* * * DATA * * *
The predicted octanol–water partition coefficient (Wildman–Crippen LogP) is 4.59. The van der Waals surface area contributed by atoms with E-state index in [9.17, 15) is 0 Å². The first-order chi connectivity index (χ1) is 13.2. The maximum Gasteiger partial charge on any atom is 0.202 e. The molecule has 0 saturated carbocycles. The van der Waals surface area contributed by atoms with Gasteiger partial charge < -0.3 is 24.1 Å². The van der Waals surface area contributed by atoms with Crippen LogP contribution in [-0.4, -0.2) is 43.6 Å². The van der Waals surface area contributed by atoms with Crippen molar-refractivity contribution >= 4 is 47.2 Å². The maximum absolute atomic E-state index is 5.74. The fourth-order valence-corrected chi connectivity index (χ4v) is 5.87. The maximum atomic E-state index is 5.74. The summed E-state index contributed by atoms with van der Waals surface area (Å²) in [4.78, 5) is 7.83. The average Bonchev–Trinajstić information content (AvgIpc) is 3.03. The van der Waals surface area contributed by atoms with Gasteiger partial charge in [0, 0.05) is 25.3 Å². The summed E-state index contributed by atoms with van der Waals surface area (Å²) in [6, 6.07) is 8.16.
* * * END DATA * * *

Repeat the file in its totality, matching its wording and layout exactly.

The predicted octanol–water partition coefficient (Wildman–Crippen LogP) is 4.59. The van der Waals surface area contributed by atoms with E-state index in [9.17, 15) is 0 Å². The first-order chi connectivity index (χ1) is 13.2. The maximum Gasteiger partial charge on any atom is 0.202 e. The molecule has 0 saturated carbocycles. The van der Waals surface area contributed by atoms with Gasteiger partial charge < -0.3 is 24.1 Å². The van der Waals surface area contributed by atoms with Crippen LogP contribution in [-0.4, -0.2) is 43.6 Å². The van der Waals surface area contributed by atoms with Crippen molar-refractivity contribution >= 4 is 47.2 Å². The maximum absolute atomic E-state index is 5.74. The fourth-order valence-corrected chi connectivity index (χ4v) is 5.87. The maximum atomic E-state index is 5.74. The summed E-state index contributed by atoms with van der Waals surface area (Å²) in [4.78, 5) is 7.83. The average Bonchev–Trinajstić information content (AvgIpc) is 3.03. The van der Waals surface area contributed by atoms with Gasteiger partial charge in [0, 0.05) is 25.3 Å². The summed E-state index contributed by atoms with van der Waals surface area (Å²) in [6, 6.07) is 8.16.